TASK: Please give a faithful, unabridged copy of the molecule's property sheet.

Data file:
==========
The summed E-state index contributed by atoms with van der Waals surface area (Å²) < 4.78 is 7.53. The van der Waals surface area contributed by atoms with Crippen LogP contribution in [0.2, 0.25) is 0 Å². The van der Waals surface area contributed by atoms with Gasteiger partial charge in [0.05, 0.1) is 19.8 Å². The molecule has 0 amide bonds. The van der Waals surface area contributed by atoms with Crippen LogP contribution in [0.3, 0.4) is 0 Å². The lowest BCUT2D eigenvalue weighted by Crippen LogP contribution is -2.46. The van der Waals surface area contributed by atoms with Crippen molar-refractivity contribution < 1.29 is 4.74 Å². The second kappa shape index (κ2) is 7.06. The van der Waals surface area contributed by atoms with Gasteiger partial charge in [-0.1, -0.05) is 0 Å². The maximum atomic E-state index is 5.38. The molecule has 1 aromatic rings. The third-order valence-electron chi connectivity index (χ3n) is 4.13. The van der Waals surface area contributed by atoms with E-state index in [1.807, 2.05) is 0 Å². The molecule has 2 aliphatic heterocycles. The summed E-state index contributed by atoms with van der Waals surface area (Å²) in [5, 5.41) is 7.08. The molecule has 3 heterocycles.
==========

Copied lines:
The summed E-state index contributed by atoms with van der Waals surface area (Å²) < 4.78 is 7.53. The van der Waals surface area contributed by atoms with Crippen LogP contribution in [0.2, 0.25) is 0 Å². The van der Waals surface area contributed by atoms with Gasteiger partial charge in [0.05, 0.1) is 19.8 Å². The molecule has 0 amide bonds. The van der Waals surface area contributed by atoms with Crippen LogP contribution in [0.3, 0.4) is 0 Å². The lowest BCUT2D eigenvalue weighted by Crippen LogP contribution is -2.46. The van der Waals surface area contributed by atoms with Crippen molar-refractivity contribution < 1.29 is 4.74 Å². The second kappa shape index (κ2) is 7.06. The van der Waals surface area contributed by atoms with Gasteiger partial charge in [-0.1, -0.05) is 0 Å². The maximum atomic E-state index is 5.38. The molecule has 1 aromatic rings. The third-order valence-electron chi connectivity index (χ3n) is 4.13. The van der Waals surface area contributed by atoms with E-state index in [1.807, 2.05) is 0 Å². The molecule has 2 aliphatic heterocycles. The summed E-state index contributed by atoms with van der Waals surface area (Å²) in [5, 5.41) is 7.08. The molecule has 3 heterocycles.